MINNEAPOLIS (AP) -- Minneapolis-St. Paul International Airport was packed early Friday with travelers hoping to be aboard the planes returning to the air after being grounded for three days because of terrorist attacks on the East Coast.
All airlines operating from the airport planned to fly Friday, but carriers were flying only some of their scheduled routes. Northwest's pilots union said the airline was operating about 25 percent of its scheduled domestic flights, and "some" international flights.
At midmorning, a handful of travelers remained asleep on cots set up for stranded passengers on the mezzanine of the main terminal. Others waited in long lines at check-in counters to book and rebook flights.
Later, the crowds began to thin as more flights departed.
"I think people are quite calm," said Jim Streufert of Faribault, who had brought his mother to the airport for a flight to St. Louis to visit his brother.
"I think it's too bad we can't go to the gate to see people off," Streufert said as he watched the monitors to verify the plane's departure.
Shortly before 9 a.m., flight monitors showed 76 of 146 possible arrivals had been canceled. By 9:30, the number of arriving flights canceled was down to 56.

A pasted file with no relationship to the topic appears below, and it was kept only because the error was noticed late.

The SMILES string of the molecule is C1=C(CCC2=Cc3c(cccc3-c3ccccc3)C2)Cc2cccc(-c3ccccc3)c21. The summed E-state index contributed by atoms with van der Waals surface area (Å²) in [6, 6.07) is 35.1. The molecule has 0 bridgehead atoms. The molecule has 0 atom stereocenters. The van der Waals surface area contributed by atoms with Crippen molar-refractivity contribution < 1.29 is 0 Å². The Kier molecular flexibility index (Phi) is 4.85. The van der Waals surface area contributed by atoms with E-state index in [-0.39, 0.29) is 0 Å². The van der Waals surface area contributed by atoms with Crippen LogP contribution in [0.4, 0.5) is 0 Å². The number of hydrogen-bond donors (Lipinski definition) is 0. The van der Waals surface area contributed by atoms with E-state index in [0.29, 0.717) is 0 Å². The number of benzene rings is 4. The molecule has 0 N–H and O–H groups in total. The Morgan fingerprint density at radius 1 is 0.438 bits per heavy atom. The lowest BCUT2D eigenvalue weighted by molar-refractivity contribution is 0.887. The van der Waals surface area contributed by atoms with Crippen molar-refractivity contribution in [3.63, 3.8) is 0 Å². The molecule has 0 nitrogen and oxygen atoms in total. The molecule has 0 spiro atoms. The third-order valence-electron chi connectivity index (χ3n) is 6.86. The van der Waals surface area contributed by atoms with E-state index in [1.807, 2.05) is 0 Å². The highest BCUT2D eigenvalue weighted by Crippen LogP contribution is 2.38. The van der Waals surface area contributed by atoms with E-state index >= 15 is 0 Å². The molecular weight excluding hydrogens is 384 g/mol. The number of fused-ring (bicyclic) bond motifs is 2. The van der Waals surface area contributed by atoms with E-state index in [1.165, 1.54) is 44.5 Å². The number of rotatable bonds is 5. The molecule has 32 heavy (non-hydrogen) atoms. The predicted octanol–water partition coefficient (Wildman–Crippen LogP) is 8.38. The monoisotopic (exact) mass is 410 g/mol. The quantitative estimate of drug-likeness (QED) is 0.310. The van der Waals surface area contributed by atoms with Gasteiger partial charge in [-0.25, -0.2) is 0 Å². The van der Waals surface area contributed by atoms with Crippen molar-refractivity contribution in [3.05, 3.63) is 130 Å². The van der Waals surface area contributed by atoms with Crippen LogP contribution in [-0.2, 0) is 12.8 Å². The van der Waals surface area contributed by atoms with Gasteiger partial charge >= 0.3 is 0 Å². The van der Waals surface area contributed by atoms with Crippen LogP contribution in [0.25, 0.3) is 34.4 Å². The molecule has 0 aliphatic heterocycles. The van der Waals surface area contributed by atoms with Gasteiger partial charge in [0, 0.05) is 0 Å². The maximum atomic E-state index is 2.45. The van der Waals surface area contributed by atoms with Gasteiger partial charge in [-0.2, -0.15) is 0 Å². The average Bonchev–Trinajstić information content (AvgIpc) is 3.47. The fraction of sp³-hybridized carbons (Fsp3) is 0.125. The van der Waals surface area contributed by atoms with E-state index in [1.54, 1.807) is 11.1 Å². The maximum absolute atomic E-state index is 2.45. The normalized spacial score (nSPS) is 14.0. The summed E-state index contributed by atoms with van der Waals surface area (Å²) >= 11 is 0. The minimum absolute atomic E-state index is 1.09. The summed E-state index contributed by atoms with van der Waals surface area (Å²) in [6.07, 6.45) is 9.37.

Northwest Airlines, which operates about 80 percent of flights at the airport, resumed its service at 6 a.m. Friday, when two flights left for Memphis.
Only three of the main terminal's six security checkpoints were open, but a Northwest Airlines employee directing passengers said travelers were "very understanding."
Passengers "have been very quiet and very assistful," said the man, who declined to give his name. "Things are moving along fairly well."
Though the Federal Aviation Administration lifted its moratorium on commercial flights Thursday, Northwest grounded its planes that evening amid security concerns on the East Coast. Sun Country, based in Mendota Heights, and other airlines continued to offer limited service.
Northwest's decision came as New York authorities shut down the area's major airports while FBI officials detained several people for questioning in the attacks.
At least 10 travelers of Middle Eastern descent were detained at two New York airports Thursday evening. On Friday, all were cleared of any connection with Tuesday's terrorist attacks.
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